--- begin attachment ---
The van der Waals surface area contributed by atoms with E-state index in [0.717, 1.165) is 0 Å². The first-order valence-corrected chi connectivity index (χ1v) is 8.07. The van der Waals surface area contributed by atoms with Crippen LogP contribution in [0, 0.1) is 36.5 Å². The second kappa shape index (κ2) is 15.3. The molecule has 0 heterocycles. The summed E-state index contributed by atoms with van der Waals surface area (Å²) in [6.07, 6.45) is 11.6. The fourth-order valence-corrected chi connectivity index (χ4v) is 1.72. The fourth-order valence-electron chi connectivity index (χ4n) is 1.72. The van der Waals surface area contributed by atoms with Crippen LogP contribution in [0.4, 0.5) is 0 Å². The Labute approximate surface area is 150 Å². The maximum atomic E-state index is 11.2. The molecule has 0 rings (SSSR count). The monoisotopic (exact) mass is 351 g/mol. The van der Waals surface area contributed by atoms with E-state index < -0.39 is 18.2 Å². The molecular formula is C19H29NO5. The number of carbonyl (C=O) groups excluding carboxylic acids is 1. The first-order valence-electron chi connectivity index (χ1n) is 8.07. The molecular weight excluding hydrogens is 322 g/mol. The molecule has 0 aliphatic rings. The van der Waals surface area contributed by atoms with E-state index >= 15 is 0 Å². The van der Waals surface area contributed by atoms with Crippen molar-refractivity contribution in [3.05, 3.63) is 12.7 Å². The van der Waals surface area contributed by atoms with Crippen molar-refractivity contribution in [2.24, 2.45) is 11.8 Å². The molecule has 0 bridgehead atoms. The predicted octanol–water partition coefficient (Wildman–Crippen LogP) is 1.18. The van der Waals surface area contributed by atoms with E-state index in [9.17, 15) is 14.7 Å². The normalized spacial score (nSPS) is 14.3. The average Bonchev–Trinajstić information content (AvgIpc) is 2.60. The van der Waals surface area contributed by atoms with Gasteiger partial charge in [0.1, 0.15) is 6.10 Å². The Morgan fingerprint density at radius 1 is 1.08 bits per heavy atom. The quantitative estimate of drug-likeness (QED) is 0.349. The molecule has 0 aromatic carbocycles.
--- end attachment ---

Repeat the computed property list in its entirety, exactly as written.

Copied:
The van der Waals surface area contributed by atoms with E-state index in [0.717, 1.165) is 0 Å². The first-order valence-corrected chi connectivity index (χ1v) is 8.07. The van der Waals surface area contributed by atoms with Crippen LogP contribution in [0, 0.1) is 36.5 Å². The second kappa shape index (κ2) is 15.3. The molecule has 0 heterocycles. The summed E-state index contributed by atoms with van der Waals surface area (Å²) in [6.07, 6.45) is 11.6. The fourth-order valence-corrected chi connectivity index (χ4v) is 1.72. The fourth-order valence-electron chi connectivity index (χ4n) is 1.72. The van der Waals surface area contributed by atoms with Crippen LogP contribution in [0.4, 0.5) is 0 Å². The Labute approximate surface area is 150 Å². The maximum atomic E-state index is 11.2. The molecule has 0 rings (SSSR count). The monoisotopic (exact) mass is 351 g/mol. The van der Waals surface area contributed by atoms with E-state index < -0.39 is 18.2 Å². The molecular formula is C19H29NO5. The number of carbonyl (C=O) groups excluding carboxylic acids is 1. The first-order valence-electron chi connectivity index (χ1n) is 8.07. The molecular weight excluding hydrogens is 322 g/mol. The molecule has 0 aliphatic rings. The van der Waals surface area contributed by atoms with E-state index >= 15 is 0 Å². The van der Waals surface area contributed by atoms with Crippen molar-refractivity contribution in [3.05, 3.63) is 12.7 Å². The van der Waals surface area contributed by atoms with Crippen molar-refractivity contribution in [2.24, 2.45) is 11.8 Å². The molecule has 0 bridgehead atoms. The predicted octanol–water partition coefficient (Wildman–Crippen LogP) is 1.18. The van der Waals surface area contributed by atoms with E-state index in [9.17, 15) is 14.7 Å². The normalized spacial score (nSPS) is 14.3. The average Bonchev–Trinajstić information content (AvgIpc) is 2.60. The van der Waals surface area contributed by atoms with Gasteiger partial charge in [0.1, 0.15) is 6.10 Å². The Morgan fingerprint density at radius 1 is 1.08 bits per heavy atom. The quantitative estimate of drug-likeness (QED) is 0.349. The molecule has 0 aromatic carbocycles.